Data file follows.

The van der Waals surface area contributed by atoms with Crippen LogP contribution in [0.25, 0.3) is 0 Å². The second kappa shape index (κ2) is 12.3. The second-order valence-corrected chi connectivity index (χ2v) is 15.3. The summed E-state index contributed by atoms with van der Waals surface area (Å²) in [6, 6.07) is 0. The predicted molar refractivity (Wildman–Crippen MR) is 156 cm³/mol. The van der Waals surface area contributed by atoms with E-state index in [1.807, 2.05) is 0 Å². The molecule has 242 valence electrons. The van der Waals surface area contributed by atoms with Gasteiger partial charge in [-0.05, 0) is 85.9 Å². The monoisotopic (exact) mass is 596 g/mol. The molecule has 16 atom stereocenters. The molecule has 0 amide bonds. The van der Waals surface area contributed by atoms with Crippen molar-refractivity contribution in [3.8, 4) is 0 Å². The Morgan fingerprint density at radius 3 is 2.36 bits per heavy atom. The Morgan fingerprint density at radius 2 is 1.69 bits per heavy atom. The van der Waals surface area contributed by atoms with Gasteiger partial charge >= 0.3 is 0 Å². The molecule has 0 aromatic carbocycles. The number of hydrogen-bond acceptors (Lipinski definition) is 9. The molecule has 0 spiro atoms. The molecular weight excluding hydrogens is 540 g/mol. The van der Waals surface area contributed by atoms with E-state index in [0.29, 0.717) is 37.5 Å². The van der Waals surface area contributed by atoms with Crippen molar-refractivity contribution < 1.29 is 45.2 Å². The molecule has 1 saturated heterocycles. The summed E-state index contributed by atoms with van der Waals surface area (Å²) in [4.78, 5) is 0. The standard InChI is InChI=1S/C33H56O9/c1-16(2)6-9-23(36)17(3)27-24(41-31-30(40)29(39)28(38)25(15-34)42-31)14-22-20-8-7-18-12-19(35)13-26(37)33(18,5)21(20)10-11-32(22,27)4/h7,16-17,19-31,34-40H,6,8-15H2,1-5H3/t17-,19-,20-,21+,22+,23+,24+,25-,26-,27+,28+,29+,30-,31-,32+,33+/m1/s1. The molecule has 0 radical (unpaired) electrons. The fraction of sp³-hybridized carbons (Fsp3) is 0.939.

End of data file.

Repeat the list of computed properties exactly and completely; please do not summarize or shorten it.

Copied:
The van der Waals surface area contributed by atoms with Crippen LogP contribution in [0.25, 0.3) is 0 Å². The second kappa shape index (κ2) is 12.3. The second-order valence-corrected chi connectivity index (χ2v) is 15.3. The summed E-state index contributed by atoms with van der Waals surface area (Å²) in [6, 6.07) is 0. The predicted molar refractivity (Wildman–Crippen MR) is 156 cm³/mol. The van der Waals surface area contributed by atoms with E-state index in [1.807, 2.05) is 0 Å². The molecule has 242 valence electrons. The van der Waals surface area contributed by atoms with Gasteiger partial charge in [-0.05, 0) is 85.9 Å². The monoisotopic (exact) mass is 596 g/mol. The molecule has 16 atom stereocenters. The molecule has 0 amide bonds. The van der Waals surface area contributed by atoms with Crippen molar-refractivity contribution in [3.8, 4) is 0 Å². The Morgan fingerprint density at radius 3 is 2.36 bits per heavy atom. The Morgan fingerprint density at radius 2 is 1.69 bits per heavy atom. The van der Waals surface area contributed by atoms with Gasteiger partial charge >= 0.3 is 0 Å². The molecule has 0 aromatic carbocycles. The number of hydrogen-bond acceptors (Lipinski definition) is 9. The molecule has 0 spiro atoms. The molecular weight excluding hydrogens is 540 g/mol. The van der Waals surface area contributed by atoms with E-state index in [0.29, 0.717) is 37.5 Å². The van der Waals surface area contributed by atoms with Crippen molar-refractivity contribution < 1.29 is 45.2 Å². The molecule has 1 saturated heterocycles. The summed E-state index contributed by atoms with van der Waals surface area (Å²) in [4.78, 5) is 0. The standard InChI is InChI=1S/C33H56O9/c1-16(2)6-9-23(36)17(3)27-24(41-31-30(40)29(39)28(38)25(15-34)42-31)14-22-20-8-7-18-12-19(35)13-26(37)33(18,5)21(20)10-11-32(22,27)4/h7,16-17,19-31,34-40H,6,8-15H2,1-5H3/t17-,19-,20-,21+,22+,23+,24+,25-,26-,27+,28+,29+,30-,31-,32+,33+/m1/s1. The molecule has 0 radical (unpaired) electrons. The fraction of sp³-hybridized carbons (Fsp3) is 0.939.